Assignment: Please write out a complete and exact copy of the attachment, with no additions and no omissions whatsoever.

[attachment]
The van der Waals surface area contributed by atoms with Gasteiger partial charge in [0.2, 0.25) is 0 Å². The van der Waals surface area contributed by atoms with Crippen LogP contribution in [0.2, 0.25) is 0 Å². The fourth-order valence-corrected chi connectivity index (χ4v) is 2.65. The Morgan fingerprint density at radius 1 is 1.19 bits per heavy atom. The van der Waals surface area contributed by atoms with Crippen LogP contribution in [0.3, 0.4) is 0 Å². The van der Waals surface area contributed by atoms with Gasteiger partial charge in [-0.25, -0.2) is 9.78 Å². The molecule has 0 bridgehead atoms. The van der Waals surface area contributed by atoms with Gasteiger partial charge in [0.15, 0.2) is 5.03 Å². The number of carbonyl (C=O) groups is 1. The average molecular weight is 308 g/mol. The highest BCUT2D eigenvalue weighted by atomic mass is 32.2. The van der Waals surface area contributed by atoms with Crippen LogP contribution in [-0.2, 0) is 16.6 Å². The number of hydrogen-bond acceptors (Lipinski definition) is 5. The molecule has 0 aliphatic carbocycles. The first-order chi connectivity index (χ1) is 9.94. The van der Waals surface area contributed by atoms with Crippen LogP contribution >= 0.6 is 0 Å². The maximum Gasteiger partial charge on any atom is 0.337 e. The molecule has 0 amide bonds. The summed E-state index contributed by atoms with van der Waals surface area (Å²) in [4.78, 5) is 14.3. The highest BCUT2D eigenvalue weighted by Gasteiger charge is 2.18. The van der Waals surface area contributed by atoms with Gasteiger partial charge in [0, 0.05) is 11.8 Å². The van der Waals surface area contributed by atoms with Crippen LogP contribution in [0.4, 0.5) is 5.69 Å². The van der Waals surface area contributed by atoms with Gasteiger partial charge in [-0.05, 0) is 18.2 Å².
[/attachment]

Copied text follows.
The van der Waals surface area contributed by atoms with Gasteiger partial charge in [0.2, 0.25) is 0 Å². The van der Waals surface area contributed by atoms with Crippen LogP contribution in [0.2, 0.25) is 0 Å². The fourth-order valence-corrected chi connectivity index (χ4v) is 2.65. The Morgan fingerprint density at radius 1 is 1.19 bits per heavy atom. The van der Waals surface area contributed by atoms with Crippen LogP contribution in [0.3, 0.4) is 0 Å². The van der Waals surface area contributed by atoms with Gasteiger partial charge in [-0.25, -0.2) is 9.78 Å². The molecule has 0 bridgehead atoms. The van der Waals surface area contributed by atoms with Gasteiger partial charge in [0.15, 0.2) is 5.03 Å². The number of carbonyl (C=O) groups is 1. The average molecular weight is 308 g/mol. The highest BCUT2D eigenvalue weighted by atomic mass is 32.2. The van der Waals surface area contributed by atoms with Crippen LogP contribution in [-0.2, 0) is 16.6 Å². The number of hydrogen-bond acceptors (Lipinski definition) is 5. The molecule has 0 aliphatic carbocycles. The first-order chi connectivity index (χ1) is 9.94. The van der Waals surface area contributed by atoms with Crippen LogP contribution >= 0.6 is 0 Å². The maximum Gasteiger partial charge on any atom is 0.337 e. The molecule has 0 amide bonds. The summed E-state index contributed by atoms with van der Waals surface area (Å²) in [4.78, 5) is 14.3. The highest BCUT2D eigenvalue weighted by Gasteiger charge is 2.18. The van der Waals surface area contributed by atoms with Gasteiger partial charge in [0, 0.05) is 11.8 Å². The van der Waals surface area contributed by atoms with Crippen LogP contribution in [0.4, 0.5) is 5.69 Å². The van der Waals surface area contributed by atoms with Gasteiger partial charge in [-0.05, 0) is 18.2 Å².